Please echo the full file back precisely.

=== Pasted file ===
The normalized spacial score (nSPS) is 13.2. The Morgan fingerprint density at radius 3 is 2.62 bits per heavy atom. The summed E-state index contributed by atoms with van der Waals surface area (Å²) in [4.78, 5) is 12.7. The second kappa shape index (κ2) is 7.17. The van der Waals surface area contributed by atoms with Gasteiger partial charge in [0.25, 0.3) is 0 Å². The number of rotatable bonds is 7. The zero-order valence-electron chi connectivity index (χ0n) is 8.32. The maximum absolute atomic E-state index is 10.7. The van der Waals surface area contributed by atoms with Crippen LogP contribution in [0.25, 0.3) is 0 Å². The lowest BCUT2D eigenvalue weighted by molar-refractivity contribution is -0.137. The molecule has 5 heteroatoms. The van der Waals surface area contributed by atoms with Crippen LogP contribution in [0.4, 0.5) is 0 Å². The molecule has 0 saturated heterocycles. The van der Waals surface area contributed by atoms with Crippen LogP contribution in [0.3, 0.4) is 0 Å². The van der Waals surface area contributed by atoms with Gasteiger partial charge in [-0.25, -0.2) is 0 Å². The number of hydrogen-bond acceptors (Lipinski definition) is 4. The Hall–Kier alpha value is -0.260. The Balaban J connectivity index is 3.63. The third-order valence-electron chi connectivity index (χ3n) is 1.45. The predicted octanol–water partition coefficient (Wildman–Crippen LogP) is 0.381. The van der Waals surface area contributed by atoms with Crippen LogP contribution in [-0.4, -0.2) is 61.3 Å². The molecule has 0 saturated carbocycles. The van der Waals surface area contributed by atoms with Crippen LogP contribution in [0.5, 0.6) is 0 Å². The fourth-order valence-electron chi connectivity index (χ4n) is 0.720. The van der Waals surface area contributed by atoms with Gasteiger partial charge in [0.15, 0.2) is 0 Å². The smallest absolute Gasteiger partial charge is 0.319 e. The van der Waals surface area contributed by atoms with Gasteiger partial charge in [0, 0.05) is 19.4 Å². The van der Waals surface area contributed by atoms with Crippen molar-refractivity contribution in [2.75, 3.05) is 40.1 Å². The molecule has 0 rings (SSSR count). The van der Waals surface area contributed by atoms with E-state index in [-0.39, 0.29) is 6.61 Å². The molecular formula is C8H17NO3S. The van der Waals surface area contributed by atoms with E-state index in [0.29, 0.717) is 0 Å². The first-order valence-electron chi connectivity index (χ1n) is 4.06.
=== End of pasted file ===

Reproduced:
The normalized spacial score (nSPS) is 13.2. The Morgan fingerprint density at radius 3 is 2.62 bits per heavy atom. The summed E-state index contributed by atoms with van der Waals surface area (Å²) in [4.78, 5) is 12.7. The second kappa shape index (κ2) is 7.17. The van der Waals surface area contributed by atoms with Gasteiger partial charge in [0.25, 0.3) is 0 Å². The number of rotatable bonds is 7. The zero-order valence-electron chi connectivity index (χ0n) is 8.32. The maximum absolute atomic E-state index is 10.7. The van der Waals surface area contributed by atoms with Crippen LogP contribution in [0.25, 0.3) is 0 Å². The lowest BCUT2D eigenvalue weighted by molar-refractivity contribution is -0.137. The molecule has 5 heteroatoms. The van der Waals surface area contributed by atoms with Crippen LogP contribution in [0.4, 0.5) is 0 Å². The molecule has 0 saturated heterocycles. The van der Waals surface area contributed by atoms with Crippen LogP contribution in [0.3, 0.4) is 0 Å². The van der Waals surface area contributed by atoms with Gasteiger partial charge in [-0.25, -0.2) is 0 Å². The number of hydrogen-bond acceptors (Lipinski definition) is 4. The Hall–Kier alpha value is -0.260. The Balaban J connectivity index is 3.63. The third-order valence-electron chi connectivity index (χ3n) is 1.45. The predicted octanol–water partition coefficient (Wildman–Crippen LogP) is 0.381. The van der Waals surface area contributed by atoms with Crippen LogP contribution in [-0.4, -0.2) is 61.3 Å². The molecule has 0 saturated carbocycles. The van der Waals surface area contributed by atoms with Crippen LogP contribution in [0.5, 0.6) is 0 Å². The fourth-order valence-electron chi connectivity index (χ4n) is 0.720. The van der Waals surface area contributed by atoms with Gasteiger partial charge in [0.15, 0.2) is 0 Å². The smallest absolute Gasteiger partial charge is 0.319 e. The van der Waals surface area contributed by atoms with Gasteiger partial charge in [0, 0.05) is 19.4 Å². The van der Waals surface area contributed by atoms with Crippen molar-refractivity contribution in [2.75, 3.05) is 40.1 Å². The molecule has 0 rings (SSSR count). The van der Waals surface area contributed by atoms with E-state index in [-0.39, 0.29) is 6.61 Å². The molecular formula is C8H17NO3S. The van der Waals surface area contributed by atoms with E-state index in [0.29, 0.717) is 0 Å². The first-order valence-electron chi connectivity index (χ1n) is 4.06.